The morphoclimatic domain of the cerrado extends for approximately 1.9 million km 2 , which means one third of the country’s natural landscapes. It mainly occupies central Brazil and is the second largest forest area in Brazil. However, it retains only 20% of the original coverage.
Its typical savannah soil favors the appearance of dry plants, twisted between sparse shrubs and grasses. The presence of hydrographic basins favors biodiversity; it is estimated that 10,000 plant species, 837 birds and 161 mammals live in this biome.
Its relief is dominated by vast plateaus and the climate is characterized by high temperatures, alternating between a dry and a humid season. Thus, its rivers have a perennial character, but the smaller channels are temporary during the mid-year drought.
The flora tends to evolve in an integrated manner to this climatic seasonality, with a type of formation in which the environments are more open, with a predominance of shrub and herbaceous species coexisting with a smaller number of trees. These have specific characteristics such as: deep roots to capture water from the water table, as well as tortuous stems and trunks due to the constant fires that reach this area and the high acidity of their soils.
It is possible to observe different environments in the Brazilian savannahs: there are clean fields, where there is a predominance of herbaceous species interspersed with dirty fields in which grasses and shrubs are observed. In addition to these, it is possible to glimpse the so-called savanna fields, with shrubs that reach five meters in height and, finally, the savannahs, which even form forests with a large number of trees and a small concentration of herbaceous and shrubby strata. Along the rivers, the greater presence of water gives rise to concentrations of trees that accompany its courses: it is the riparian forest or gallery forest.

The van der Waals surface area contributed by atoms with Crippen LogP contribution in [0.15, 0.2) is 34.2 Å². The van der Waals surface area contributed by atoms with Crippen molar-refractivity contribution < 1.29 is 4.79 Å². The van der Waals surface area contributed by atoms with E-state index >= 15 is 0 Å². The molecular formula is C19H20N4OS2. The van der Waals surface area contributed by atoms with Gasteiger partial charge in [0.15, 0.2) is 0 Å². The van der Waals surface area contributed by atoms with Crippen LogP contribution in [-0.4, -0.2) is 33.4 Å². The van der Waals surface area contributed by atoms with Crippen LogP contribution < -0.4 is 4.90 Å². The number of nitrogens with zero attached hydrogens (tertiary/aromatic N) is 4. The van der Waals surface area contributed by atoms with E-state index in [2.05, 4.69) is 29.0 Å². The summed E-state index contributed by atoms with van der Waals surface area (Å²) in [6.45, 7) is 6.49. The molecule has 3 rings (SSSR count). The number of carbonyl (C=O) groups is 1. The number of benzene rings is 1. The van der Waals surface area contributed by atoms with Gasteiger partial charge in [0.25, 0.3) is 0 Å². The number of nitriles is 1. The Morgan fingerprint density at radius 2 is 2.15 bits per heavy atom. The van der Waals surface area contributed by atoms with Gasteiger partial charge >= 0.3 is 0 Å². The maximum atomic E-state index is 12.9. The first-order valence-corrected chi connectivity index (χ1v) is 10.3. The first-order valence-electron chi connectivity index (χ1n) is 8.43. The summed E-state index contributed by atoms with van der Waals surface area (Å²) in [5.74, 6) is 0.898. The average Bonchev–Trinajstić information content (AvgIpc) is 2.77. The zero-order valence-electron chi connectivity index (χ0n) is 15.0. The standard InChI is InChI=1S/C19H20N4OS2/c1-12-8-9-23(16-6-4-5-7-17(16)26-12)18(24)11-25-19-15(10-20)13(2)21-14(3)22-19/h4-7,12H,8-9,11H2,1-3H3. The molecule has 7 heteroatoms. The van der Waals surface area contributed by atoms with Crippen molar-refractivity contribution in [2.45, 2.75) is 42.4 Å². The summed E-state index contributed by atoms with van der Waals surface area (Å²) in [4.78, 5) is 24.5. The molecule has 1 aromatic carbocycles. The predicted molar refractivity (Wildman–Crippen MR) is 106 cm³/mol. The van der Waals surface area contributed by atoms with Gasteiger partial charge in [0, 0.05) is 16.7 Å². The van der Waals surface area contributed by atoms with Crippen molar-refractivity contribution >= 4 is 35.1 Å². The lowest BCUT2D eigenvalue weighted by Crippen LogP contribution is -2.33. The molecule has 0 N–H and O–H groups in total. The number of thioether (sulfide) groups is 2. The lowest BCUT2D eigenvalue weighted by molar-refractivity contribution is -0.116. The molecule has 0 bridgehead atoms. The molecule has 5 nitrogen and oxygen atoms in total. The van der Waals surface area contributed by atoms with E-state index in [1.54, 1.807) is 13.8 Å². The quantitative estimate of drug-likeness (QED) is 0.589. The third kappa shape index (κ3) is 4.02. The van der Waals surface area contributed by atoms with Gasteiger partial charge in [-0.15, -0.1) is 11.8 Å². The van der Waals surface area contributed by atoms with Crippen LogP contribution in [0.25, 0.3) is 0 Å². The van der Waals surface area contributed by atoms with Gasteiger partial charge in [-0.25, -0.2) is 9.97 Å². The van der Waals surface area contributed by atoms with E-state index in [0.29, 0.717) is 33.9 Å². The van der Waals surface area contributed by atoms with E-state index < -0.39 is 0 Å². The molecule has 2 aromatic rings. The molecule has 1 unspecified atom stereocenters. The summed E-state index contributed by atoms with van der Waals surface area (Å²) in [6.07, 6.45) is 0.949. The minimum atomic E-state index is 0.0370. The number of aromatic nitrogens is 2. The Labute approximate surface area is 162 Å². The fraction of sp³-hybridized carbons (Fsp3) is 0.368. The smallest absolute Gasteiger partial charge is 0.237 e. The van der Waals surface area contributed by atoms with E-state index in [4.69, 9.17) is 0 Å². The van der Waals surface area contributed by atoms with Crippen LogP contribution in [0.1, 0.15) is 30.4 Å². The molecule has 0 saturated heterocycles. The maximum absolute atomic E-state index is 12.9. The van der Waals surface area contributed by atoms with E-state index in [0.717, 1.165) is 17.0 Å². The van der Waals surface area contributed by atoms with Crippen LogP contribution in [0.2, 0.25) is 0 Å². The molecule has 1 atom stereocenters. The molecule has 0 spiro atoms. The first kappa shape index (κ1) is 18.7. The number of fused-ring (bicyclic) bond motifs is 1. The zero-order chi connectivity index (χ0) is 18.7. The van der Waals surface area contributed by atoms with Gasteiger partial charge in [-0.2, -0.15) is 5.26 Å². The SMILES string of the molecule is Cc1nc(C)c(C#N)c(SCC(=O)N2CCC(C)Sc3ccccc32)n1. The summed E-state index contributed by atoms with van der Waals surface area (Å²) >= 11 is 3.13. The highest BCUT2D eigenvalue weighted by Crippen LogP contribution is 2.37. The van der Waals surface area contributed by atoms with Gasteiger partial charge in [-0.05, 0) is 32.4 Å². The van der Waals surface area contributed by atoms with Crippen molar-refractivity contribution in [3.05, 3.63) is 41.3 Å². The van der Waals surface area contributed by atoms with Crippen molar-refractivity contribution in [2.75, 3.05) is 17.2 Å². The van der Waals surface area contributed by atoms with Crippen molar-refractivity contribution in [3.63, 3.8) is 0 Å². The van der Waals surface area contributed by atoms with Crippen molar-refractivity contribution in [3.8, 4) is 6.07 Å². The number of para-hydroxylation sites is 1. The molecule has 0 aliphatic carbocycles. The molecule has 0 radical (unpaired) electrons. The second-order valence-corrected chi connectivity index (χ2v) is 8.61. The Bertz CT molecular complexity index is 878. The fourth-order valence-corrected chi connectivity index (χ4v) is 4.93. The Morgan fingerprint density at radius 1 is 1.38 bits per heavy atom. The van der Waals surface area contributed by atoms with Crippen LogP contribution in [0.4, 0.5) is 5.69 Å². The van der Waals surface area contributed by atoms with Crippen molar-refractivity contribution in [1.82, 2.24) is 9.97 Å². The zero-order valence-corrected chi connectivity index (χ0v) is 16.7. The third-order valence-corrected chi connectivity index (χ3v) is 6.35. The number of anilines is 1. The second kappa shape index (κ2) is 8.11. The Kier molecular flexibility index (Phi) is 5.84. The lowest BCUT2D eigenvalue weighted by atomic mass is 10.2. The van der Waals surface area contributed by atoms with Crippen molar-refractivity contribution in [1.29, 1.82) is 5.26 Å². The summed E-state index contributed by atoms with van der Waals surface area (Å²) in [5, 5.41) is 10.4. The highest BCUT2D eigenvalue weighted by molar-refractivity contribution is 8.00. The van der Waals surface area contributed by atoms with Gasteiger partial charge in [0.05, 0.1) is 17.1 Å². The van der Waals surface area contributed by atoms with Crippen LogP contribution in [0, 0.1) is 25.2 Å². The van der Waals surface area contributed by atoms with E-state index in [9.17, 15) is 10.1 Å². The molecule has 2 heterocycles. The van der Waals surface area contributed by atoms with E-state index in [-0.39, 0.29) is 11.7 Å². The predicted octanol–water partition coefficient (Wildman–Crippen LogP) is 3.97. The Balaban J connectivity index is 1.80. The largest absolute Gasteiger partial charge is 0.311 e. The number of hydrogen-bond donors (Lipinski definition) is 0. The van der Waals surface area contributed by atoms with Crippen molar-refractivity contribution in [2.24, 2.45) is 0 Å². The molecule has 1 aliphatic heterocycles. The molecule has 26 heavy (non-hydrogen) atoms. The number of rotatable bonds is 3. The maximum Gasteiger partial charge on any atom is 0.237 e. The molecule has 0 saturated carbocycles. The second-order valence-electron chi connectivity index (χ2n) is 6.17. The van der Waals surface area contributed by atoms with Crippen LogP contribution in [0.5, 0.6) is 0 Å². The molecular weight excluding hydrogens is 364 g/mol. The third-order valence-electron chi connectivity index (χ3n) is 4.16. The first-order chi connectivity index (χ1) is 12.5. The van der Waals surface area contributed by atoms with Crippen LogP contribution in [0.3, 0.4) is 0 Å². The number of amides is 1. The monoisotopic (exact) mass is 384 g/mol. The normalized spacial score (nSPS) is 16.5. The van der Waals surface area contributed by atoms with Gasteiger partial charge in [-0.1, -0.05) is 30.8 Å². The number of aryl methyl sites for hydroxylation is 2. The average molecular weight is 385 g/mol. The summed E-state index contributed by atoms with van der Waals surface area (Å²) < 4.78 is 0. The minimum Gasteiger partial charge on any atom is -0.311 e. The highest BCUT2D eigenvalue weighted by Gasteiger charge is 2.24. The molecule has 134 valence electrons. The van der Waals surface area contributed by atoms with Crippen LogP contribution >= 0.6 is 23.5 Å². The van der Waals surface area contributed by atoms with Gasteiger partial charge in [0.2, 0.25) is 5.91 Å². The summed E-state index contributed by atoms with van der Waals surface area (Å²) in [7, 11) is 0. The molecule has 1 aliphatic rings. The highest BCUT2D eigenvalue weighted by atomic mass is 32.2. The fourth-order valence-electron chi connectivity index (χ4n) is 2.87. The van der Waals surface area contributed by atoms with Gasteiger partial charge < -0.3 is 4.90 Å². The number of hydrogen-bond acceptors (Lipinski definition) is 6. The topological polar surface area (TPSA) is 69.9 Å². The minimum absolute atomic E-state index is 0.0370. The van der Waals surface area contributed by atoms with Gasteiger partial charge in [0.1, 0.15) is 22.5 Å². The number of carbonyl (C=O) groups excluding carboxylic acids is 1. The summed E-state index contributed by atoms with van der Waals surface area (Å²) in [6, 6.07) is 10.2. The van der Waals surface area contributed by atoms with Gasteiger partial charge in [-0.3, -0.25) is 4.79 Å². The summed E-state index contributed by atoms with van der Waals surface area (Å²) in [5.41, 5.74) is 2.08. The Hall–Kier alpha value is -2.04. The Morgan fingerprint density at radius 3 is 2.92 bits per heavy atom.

The springs in the cerrado
According to Petsinclude, the cerrado domain is of great importance because it houses the springs of the largest Brazilian hydrographic basins. The Amazon and Tocantins-Araguaia basins have 78% of their sources in this area, 48% of the headwaters of the Paraná basin are also in the cerrado and 78% of those that supply the São Francisco basin sprout in this domain.
Since the 1950s, economic pressure has been causing an increasing environmental impact in this area, resulting in its devastation. About two thirds of this area has already been modified by activities such as commercial agriculture, which intensifies soil erosion, its compaction by the use of heavy agricultural machinery and water contamination due to the indiscriminate use of pesticides. The devastation of riparian forests causes an ecological imbalance that affects fauna and flora, in addition to increasing the silting process that can dry out numerous springs and compromise the country’s water dynamics.
With all this biological wealth, the cerrado is the ecosystem that suffers the most from human action, affected mainly by hunting, disorderly occupation, illegal animal trade, water pollution caused by mining activities and silting of rivers. Other alarming data are the advance of extensive livestock and mechanized agriculture for the export of soybeans, corn and cotton, the opening of roads and the multiplication of outbreaks of fire. Currently, less than 2% of the cerrado is protected in parks or reserves.